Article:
Stay connected: How to stay positive and productive without leaving home  

To prevent the spread of novel coronavirus, staying home and avoiding physical contact — strategies that are known as “social distancing” — are among the best ways to keep one another safe.

In some senses, it’s a paradox: As a society, we protect one another by forgoing certain types of social contact, from gatherings to family visits, workplaces and classrooms. The quick shift to working, studying and socializing remotely can take some adjustment.

“Many people will need to rearrange how they work and socialize, but how we react to these changes can vary from person to person. Everyone is different and some may find the changes disturbing, while others may embrace them,” explained Binghamton University Psychology Professor Meredith Coles, director of the Binghamton Anxiety Clinic.

Very social individuals — the extroverts among us — may want to consider planning regular interactions with others ahead of time. If you’re less social in nature, feel free to grab a favorite book and enjoy.

“What is important is to pay attention to your own needs and try to figure out how to meet them,” she said.

Maintain social connections

The term “social distancing” can be somewhat misleading. While we are maintaining our physical distance and staying at home as much as possible, that doesn’t mean that we need to emotionally or socially disconnect from one another.

Technology offers a wide variety of ways to keep in touch with friends, family and coworkers. Video-calls and video-conferencing are great options not only for attending work meetings and other appointments, but can offer possibilities outside the work environment.

Group texts, Snapchat, Instagram, Facetime, multiplayer games: A wide range of platforms are available. Explore different methods, but keep your focus on the person you’re connecting with, rather than the technical limitations, Coles advised.

Whatever way you connect, one basic rule remains unchanged: Be kind.

“Think about the other person’s perspective and cut them a break. We don’t know what they are going through or how hard this situation is for them,” Coles explained. “Taking time to listen and act with kindness can make a big difference.”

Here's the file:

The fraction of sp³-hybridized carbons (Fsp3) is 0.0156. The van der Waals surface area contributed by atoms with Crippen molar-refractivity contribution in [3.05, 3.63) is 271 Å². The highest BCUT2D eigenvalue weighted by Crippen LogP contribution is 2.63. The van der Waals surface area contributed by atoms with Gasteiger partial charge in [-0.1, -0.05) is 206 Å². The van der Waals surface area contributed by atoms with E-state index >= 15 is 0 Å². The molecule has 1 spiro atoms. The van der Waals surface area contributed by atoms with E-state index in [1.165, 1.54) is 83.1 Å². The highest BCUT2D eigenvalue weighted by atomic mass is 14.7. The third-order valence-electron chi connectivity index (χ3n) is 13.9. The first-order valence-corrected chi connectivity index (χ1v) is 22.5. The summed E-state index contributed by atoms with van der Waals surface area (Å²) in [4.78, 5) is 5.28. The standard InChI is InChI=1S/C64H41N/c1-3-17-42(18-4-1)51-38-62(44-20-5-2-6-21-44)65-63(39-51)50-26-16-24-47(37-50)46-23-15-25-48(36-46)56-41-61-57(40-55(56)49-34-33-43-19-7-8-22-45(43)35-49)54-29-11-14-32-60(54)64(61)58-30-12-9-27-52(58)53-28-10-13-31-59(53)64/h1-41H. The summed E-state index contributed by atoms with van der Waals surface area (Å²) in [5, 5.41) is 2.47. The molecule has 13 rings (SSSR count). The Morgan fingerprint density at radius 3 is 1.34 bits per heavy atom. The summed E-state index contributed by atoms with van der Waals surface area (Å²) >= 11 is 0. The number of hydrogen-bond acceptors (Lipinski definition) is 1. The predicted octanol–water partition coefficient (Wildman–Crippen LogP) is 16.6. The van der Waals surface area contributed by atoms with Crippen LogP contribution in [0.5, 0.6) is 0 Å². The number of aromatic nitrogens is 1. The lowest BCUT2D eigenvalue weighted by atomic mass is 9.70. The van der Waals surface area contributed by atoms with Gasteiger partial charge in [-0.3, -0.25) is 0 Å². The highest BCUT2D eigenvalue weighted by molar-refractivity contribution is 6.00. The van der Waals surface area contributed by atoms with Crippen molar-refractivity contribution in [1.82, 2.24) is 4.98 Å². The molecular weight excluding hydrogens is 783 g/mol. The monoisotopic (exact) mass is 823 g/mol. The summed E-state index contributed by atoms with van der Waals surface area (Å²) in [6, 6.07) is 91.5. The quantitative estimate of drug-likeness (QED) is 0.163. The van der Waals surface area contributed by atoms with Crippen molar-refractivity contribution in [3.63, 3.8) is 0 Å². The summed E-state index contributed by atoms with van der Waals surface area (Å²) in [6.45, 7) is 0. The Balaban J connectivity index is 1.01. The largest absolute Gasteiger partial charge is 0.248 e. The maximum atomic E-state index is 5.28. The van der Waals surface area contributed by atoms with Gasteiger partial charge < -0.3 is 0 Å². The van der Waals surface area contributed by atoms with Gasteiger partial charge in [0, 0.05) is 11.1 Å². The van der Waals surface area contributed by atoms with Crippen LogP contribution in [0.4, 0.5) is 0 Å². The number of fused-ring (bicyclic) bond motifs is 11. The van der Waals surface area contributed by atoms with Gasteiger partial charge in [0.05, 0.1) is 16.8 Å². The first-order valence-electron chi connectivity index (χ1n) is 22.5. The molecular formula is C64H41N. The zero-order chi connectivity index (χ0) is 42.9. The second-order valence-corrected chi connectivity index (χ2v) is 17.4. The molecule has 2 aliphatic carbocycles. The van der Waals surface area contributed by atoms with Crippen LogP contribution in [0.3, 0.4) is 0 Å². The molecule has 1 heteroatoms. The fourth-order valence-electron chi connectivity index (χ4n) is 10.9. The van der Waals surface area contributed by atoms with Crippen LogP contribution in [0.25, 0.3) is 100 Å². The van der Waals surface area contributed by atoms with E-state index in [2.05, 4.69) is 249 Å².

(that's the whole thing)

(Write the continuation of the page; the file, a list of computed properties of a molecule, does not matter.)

If all of your conversations center around coronavirus, beware: “Research has shown that getting stuck focusing on problems, either by yourself or when talking to others, can increase anxiety and negative mood,” Coles said. Take stock of how much time you spend discussing the virus and see if you talk about other topics instead, for at least part of that time.

Stay positive

Even while we connect remotely, it also pays to keep busy and try to make the current situation as positive as possible. Coles recommends asking yourself a few questions:

  • Are there activities or tasks you wished you had time to do?
  • Can you tackle them now?
  • Are there meaningful activities you can take part in?

Options abound, from knitting scarves for charity and sewing face-masks for donation to local hospitals to interviewing family members over the Internet to create a family history book or home movie to making holiday presents early. Or just kick back and enjoy the time off — knowing that you’re doing the right thing by staying inside and keeping others safe.

Working from home

Binghamton University professors have made a quick pivot to distance-learning, an adjustment for students and faculty alike. Coles is making that transition herself and teaching online classes for the first time. She offers these strategies for those who find themselves working from home:

  • Set up a designated work space. It doesn’t have to be fancy. Simply gather what you need in a convenient location.
  • Create a schedule. “Routines create a sense of stability and control, which can reduce anxiety,” she said.
  • Recognize your new flexibility. While maintaining routine is important, life circumstances — childcare, for example — may require a new flexibility. That can actually work to your advantage. You can pause to play with your child or even sneak in a quick nap, and work at other times outside of your usual schedule.
  • Be kind to yourself. “The transition to working from home is just that: a transition. Give yourself some time to get situated,” Coles recommended.

“Here’s to hoping we are all back in our ‘real’ offices before we know it,” she said.

Posted in: Health, Campus News, Harpur